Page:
Part II








Breckenridge a Brief History.

Breckenridge In the Nineteenth Century

Breckenridge, a Developing Mining Town
The amenities and activities of Breckenridge were very much conditioned by the necessities of the growing mining community that had settled there in search of gold. Within a couple of years a post office, shops, hotels, saloons emerged to sustain and entertain the small mining community. The mining activities of individual prospectors here were not destined to continue for long. Already there was a decline in mining activity in the mid 1860s. This decline came about as it became increasingly difficult for the individual prospector to discover gold with the limited means at his disposal. With this decline came a corresponding exodus from the town, both of miners and the business that depended on their support.

However, this decline, like the gold rush before it, was also short lived. A renewed impetus to the mining industry came when hydraulic mining was introduced towards the end of the 1860s. Small time mining was now definitively supplanted by big industry. The industry developed rapidly following the discovery of silver and lead carbonates in the surrounding hills and there followed a steady influx of people. This resulted, in the 1880s, in a better quality of life; quality buildings replaced the original inexpensive sites hurriedly created in the early 1860s. New houses, a church, a school and bank were built and commercial enterprises flourished. The church was built by the Methodist preacher John Lewis Dyer. The buildings were mainly made of timber because of the natural resources of the area.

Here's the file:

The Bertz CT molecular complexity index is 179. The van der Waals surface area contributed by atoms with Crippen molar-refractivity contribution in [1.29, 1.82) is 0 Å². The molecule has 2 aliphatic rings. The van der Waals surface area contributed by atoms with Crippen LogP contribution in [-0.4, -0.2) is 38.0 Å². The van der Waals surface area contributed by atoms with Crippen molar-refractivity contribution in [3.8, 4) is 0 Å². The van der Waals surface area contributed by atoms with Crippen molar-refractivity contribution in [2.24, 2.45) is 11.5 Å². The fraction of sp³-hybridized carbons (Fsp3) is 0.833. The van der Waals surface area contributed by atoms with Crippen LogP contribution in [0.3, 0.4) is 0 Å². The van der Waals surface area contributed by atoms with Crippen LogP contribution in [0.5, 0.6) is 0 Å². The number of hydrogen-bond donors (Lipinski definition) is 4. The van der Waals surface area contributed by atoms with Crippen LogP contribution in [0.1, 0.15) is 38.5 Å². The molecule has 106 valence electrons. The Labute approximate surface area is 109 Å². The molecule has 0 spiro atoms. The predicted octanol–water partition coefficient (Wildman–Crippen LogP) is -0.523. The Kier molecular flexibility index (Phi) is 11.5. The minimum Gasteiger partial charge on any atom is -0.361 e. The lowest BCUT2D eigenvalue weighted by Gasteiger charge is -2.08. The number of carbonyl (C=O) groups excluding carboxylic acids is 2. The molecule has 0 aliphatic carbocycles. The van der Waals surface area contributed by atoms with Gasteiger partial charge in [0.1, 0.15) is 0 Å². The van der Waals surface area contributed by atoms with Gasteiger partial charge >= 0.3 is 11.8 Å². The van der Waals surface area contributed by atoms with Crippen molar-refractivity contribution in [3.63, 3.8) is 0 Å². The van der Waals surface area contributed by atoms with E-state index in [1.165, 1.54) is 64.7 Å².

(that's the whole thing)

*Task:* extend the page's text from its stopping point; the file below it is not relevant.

The continued development of the town was assured with the arrival of the Denver, South Park and Pacific Railroad in 1882. This was the most important single event that put an end to the town's isolation. The arrival of the railway meant a significant boom in the population of this small town, unlike other towns nearby that continued to decline.

Two unfortunate incidents are recorded in the history of Breckenridge. As buildings were mainly of timber they were obviously vulnerable to fire. In 1884 a fire devastated both Main Street and Ridge Street. The other was the robbery in the Denver Hotel in Main Street. August 11, 1898 Pug Ryan and his gang of thugs relieved everyone inside of their precious belongings. When two deputies found them later taking refuge in an isolated cabin they resisted arrest and shot the two deputies who had confronted them. In 1908 children discovered those stolen possessions near Breckenridge.


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